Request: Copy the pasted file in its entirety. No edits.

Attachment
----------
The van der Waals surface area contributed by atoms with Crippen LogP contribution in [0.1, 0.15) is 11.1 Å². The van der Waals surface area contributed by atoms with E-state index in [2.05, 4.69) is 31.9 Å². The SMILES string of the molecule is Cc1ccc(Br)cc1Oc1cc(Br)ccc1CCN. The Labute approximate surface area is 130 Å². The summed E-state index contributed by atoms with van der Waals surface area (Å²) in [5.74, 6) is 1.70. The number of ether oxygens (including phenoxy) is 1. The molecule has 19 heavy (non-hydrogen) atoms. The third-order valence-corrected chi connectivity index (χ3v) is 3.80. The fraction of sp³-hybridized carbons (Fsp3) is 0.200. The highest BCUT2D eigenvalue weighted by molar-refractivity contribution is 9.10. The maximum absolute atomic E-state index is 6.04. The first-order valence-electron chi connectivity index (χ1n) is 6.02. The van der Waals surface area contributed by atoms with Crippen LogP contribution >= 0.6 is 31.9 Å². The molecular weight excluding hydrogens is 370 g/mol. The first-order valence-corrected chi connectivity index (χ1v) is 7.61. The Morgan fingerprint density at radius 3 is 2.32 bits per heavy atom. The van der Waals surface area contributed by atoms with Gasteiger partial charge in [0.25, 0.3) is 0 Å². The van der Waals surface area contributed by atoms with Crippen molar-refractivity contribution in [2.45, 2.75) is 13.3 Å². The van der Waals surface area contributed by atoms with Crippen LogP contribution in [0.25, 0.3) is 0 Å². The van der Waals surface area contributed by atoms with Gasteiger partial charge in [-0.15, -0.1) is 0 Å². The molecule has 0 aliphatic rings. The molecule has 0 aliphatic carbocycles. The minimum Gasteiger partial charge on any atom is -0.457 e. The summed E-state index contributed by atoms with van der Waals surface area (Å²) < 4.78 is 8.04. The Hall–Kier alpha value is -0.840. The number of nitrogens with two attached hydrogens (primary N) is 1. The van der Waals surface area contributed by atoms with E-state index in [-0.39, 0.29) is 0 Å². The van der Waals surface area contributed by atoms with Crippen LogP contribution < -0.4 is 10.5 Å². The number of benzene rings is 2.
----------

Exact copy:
The van der Waals surface area contributed by atoms with Crippen LogP contribution in [0.1, 0.15) is 11.1 Å². The van der Waals surface area contributed by atoms with E-state index in [2.05, 4.69) is 31.9 Å². The SMILES string of the molecule is Cc1ccc(Br)cc1Oc1cc(Br)ccc1CCN. The Labute approximate surface area is 130 Å². The summed E-state index contributed by atoms with van der Waals surface area (Å²) in [5.74, 6) is 1.70. The number of ether oxygens (including phenoxy) is 1. The molecule has 19 heavy (non-hydrogen) atoms. The third-order valence-corrected chi connectivity index (χ3v) is 3.80. The fraction of sp³-hybridized carbons (Fsp3) is 0.200. The highest BCUT2D eigenvalue weighted by molar-refractivity contribution is 9.10. The maximum absolute atomic E-state index is 6.04. The first-order valence-electron chi connectivity index (χ1n) is 6.02. The van der Waals surface area contributed by atoms with Crippen LogP contribution >= 0.6 is 31.9 Å². The molecular weight excluding hydrogens is 370 g/mol. The first-order valence-corrected chi connectivity index (χ1v) is 7.61. The Morgan fingerprint density at radius 3 is 2.32 bits per heavy atom. The van der Waals surface area contributed by atoms with Gasteiger partial charge in [0.25, 0.3) is 0 Å². The van der Waals surface area contributed by atoms with Crippen molar-refractivity contribution in [2.45, 2.75) is 13.3 Å². The van der Waals surface area contributed by atoms with Crippen LogP contribution in [0.25, 0.3) is 0 Å². The van der Waals surface area contributed by atoms with Gasteiger partial charge in [-0.15, -0.1) is 0 Å². The molecule has 0 aliphatic rings. The molecule has 0 aliphatic carbocycles. The minimum Gasteiger partial charge on any atom is -0.457 e. The summed E-state index contributed by atoms with van der Waals surface area (Å²) < 4.78 is 8.04. The Hall–Kier alpha value is -0.840. The number of nitrogens with two attached hydrogens (primary N) is 1. The van der Waals surface area contributed by atoms with E-state index in [-0.39, 0.29) is 0 Å². The van der Waals surface area contributed by atoms with Crippen LogP contribution < -0.4 is 10.5 Å². The number of benzene rings is 2.